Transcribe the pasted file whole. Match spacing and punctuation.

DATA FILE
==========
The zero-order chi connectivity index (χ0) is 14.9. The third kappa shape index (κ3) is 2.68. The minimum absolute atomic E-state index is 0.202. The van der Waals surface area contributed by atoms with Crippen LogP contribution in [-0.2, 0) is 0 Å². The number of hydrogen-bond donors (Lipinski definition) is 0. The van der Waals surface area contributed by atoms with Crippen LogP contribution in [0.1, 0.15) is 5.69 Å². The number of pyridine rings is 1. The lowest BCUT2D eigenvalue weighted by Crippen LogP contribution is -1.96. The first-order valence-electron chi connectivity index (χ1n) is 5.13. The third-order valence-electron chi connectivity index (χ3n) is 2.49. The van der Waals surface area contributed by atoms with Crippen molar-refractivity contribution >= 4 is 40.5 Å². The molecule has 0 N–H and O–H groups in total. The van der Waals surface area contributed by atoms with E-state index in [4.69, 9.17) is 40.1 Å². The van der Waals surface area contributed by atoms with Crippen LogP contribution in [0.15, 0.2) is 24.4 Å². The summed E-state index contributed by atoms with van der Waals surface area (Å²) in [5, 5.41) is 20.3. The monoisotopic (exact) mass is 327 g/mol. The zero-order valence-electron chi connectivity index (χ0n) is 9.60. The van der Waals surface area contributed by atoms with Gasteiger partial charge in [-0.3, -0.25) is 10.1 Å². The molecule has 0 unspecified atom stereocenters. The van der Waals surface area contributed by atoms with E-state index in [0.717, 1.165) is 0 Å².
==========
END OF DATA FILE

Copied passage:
The zero-order chi connectivity index (χ0) is 14.9. The third kappa shape index (κ3) is 2.68. The minimum absolute atomic E-state index is 0.202. The van der Waals surface area contributed by atoms with Crippen LogP contribution in [-0.2, 0) is 0 Å². The number of hydrogen-bond donors (Lipinski definition) is 0. The van der Waals surface area contributed by atoms with Crippen LogP contribution in [0.1, 0.15) is 5.69 Å². The number of pyridine rings is 1. The lowest BCUT2D eigenvalue weighted by Crippen LogP contribution is -1.96. The first-order valence-electron chi connectivity index (χ1n) is 5.13. The third-order valence-electron chi connectivity index (χ3n) is 2.49. The van der Waals surface area contributed by atoms with Crippen molar-refractivity contribution >= 4 is 40.5 Å². The molecule has 0 N–H and O–H groups in total. The van der Waals surface area contributed by atoms with E-state index in [4.69, 9.17) is 40.1 Å². The van der Waals surface area contributed by atoms with Crippen LogP contribution in [0.15, 0.2) is 24.4 Å². The summed E-state index contributed by atoms with van der Waals surface area (Å²) in [5, 5.41) is 20.3. The monoisotopic (exact) mass is 327 g/mol. The zero-order valence-electron chi connectivity index (χ0n) is 9.60. The van der Waals surface area contributed by atoms with Gasteiger partial charge in [-0.3, -0.25) is 10.1 Å². The molecule has 0 unspecified atom stereocenters. The van der Waals surface area contributed by atoms with E-state index in [0.717, 1.165) is 0 Å².